This post reviews Ronald Kreager, Jr., “Homeschooling: The Future of Education’s Most Basic Institution,” in University of Toledo Law Review, 42, no. 1 (Fall 2010): 227-233. [Excerpt available here]
Kreager, a J.D. candidate at the University of Toledo College of Law, here pens a sprawling and somewhat eccentric article on several topics related to homeshooling.
He begins with a cursory history of homeschooling, drawn largely from an article published in 2009 by Chad Olsen that I reviewed here. As I noted in my review, Olsen’s history section was based mostly on my book. This article, then, is too, in a third-hand sort of way. Like Olsen did, Kreager here misinterprets the Supreme Court’s 1973 Wisconsin v. Yoder decision, wrongly reading it as establishing a Constitutional “right to homeschool one’s children when a religious motivation to do so exists.” (p. 233)
Yoder did no such thing. “Homeschooling” wasn’t even at issue. The question was whether Amish parents violated Wisconsin’s compulsory education law when they forbade their children from attending school after 8th grade as doing so would threaten their Amish way of life. The Supreme Court agreed with the Amish parents, arguing in an intentionally narrowly-worded opinion that there were likely very few other religious groups in America that could qualify for such an exception. Kreager, Jr. must know this since his article shows evidence that he actually read the decision. But his stance as a homeschool advocate I suppose motivated him to fudge on this crucial point just like Chad Olsen did. For full details of the Yoder case and what it did and did not do see Shawn Peters’ fine book The Yoder Case: Religious Freedom, Education, and Parental Rights.
Next Kreager looks at how States regulate homeschooling, dividing the various state laws into Linda Dobson’s three classes: “private school laws, equivalency laws, and home education laws.” This part of the article comes mostly from a 2002 article by Judith McMullen published in the South Carolina Law Review and from HSLDA’s website. No need to go into a summary of it all here.
After the summary, Kreager claims that the first two approaches–regulating homeschooling as if it were private schooling and considering it a valid form of “equivalent instruction elsewhere”–are not good enough. He wants every state to have an explicit home education law. He wants these new or revised explicit laws to include four things: 1. all required regulations narrowly tailored to serve a compelling state interest, 2. added protections for religiously-motivated homeschoolers, 3. “liberal parental qualification standards,” and 4. annual assessment of all children, with multiple options for how to do this.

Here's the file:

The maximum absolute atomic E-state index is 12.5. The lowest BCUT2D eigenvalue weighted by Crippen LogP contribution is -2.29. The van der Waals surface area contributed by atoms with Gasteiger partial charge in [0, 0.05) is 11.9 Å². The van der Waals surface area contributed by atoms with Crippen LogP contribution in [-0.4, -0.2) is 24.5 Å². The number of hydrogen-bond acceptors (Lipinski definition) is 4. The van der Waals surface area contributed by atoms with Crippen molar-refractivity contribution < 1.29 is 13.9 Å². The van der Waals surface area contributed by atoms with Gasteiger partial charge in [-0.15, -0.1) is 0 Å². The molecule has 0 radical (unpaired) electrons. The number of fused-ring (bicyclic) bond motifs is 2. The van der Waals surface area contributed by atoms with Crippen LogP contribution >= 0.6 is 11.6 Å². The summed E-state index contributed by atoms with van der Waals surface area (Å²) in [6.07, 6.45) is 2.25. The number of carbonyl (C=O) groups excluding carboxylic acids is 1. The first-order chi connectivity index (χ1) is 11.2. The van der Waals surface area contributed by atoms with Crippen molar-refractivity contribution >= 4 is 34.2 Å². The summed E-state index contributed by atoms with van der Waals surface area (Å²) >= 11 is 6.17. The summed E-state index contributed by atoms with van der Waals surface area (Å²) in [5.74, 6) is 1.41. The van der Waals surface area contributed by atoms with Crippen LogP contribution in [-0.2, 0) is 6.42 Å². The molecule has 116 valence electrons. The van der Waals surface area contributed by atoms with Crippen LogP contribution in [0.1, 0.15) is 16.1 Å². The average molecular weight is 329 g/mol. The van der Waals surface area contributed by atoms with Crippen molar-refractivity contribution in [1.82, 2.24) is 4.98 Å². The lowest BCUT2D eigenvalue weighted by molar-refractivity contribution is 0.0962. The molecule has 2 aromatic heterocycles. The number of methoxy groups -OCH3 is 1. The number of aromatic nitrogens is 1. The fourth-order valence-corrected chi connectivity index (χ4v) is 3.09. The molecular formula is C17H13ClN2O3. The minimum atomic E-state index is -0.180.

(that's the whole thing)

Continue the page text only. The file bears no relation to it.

Now, I can already imagine what some of my readers might be thinking. Homeschoolers have since the late 1970s debated whether or not having an explicit law is a good idea. Some have always argued that lack of specificity is better because the more detailed the law the greater the regulatory environment. Others would accept the notion of an explicit law in theory but would be loath to accept the specifics of Kreager’s proposed law, especially the annual testing. But Kreager himself shows no signs of being aware of such possible objections. So on with the show…
Next, Kreager goes on a meandering trip through some of the classic homeschooling issues, all categorized under the notion of threats to the practice. First he discusses the desire by some to regulate homeschooling more, which I find quite ironic given how his own proposed law would dramatically increase regulation in many states. But Kreager is thinking here of people who think homeschooling doesn’t socialize students well. He responds in the usual way, saying basically that the homeschooled kids are alright. He touches lightly on some other issues as well, all very cursorily.
Finally he takes up the United Nations’ Convention on the Right of the Child. Here he basically summarizes HSLDA’s aggressive opposition to it and their efforts not only to keep the U.S. from ratifying it but to pass a Constitutional Amendment explicitly permitting home schooling. Kreager is charitable in how he says it, but he basically says this is a total pipe dream.
And that’s it. After reading it through I found myself wondering why this article was published. It is entirely derivative, either from other and better essays published in law journals or from popular sources like newspapers and the HSLDA website. The only take-home messages I get are that we have here another future lawyer who doesn’t understand Yoder, and an erstwhile friend of homeschooling who somehow doesn’t understand that he’s being inconsistent when he opposes increased regulations of homeschooling while arguing for explicit laws requiring annual testing.